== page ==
Sixty-six necropsy specimens of human lumbar spines were studied. After preliminary screening by discograms ninety intervertebral joints were subjected to torsional loading; the torsional strengths of the intact lumbar intervertebral joint and of its component parts were determined.
The intact intervertebral joint with a normal discogram failed at an average torque of 881.4 X 10⁶ dyne-centimeters. The disc of this joint supplied 35 per cent of the resistance to the torque, while the remaining 65 per cent of the resistance could be attributed to the posterior assembly comprising the articular processes, their capsules, and the interspinous ligaments.
Whole intervertebral joints with degenerated discs were found to be weaker than those with normal discs.
There was no gross damage to the vertebrae associated with experimental torsional failure of the intervertebral joint.
The torsional strength of the disc is-as found to depend on the shape and area of the disc, on the integrity of its annulus, and on the loading rate.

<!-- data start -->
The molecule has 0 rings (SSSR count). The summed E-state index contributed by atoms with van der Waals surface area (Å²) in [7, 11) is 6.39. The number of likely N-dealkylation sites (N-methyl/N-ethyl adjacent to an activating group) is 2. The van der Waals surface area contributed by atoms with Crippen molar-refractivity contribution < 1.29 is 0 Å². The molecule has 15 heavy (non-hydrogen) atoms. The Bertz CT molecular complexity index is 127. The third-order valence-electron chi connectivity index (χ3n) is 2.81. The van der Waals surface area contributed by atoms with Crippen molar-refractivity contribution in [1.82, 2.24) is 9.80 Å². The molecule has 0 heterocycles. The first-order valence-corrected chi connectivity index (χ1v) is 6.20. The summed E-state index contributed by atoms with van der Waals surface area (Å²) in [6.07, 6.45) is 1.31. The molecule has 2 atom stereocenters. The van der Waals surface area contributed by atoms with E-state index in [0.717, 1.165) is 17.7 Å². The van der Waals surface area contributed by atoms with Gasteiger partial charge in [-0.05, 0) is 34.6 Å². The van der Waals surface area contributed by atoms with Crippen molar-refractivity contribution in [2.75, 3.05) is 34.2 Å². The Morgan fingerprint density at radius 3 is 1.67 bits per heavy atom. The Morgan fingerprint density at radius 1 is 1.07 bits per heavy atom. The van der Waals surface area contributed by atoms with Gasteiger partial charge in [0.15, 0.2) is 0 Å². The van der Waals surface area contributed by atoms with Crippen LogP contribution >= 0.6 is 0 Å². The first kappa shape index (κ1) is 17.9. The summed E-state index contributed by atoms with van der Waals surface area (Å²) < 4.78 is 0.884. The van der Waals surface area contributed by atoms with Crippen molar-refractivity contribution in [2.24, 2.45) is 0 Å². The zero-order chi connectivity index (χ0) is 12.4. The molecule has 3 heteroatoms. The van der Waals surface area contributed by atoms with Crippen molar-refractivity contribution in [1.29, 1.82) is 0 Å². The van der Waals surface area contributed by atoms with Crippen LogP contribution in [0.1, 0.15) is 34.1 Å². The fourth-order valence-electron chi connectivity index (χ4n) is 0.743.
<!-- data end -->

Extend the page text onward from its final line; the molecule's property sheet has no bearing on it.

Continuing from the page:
It was found that injury to the joint could be produced by slowly applied rotation in amounts within the range of normal lumbar movement.
Annular fibers do not deteriorate purely as the result of age. The deterioration seems principally due to damage and scarring of annular fibers.
Disc rupture induced experimentally by torsion produced changes similar to those seen in naturally occurring disc degeneration suggesting that both changes were the result of the same causative mechanism.
It is postulated that in vivo disc degeneration is due to imposed torsional strains rather than to compressive loads. Since the joints between the articular processes stabilize the intervertebral joint against torsion, it is suggested that any impairment of the function of the joints between the articular processes may result in a higher risk of disc degeneration.
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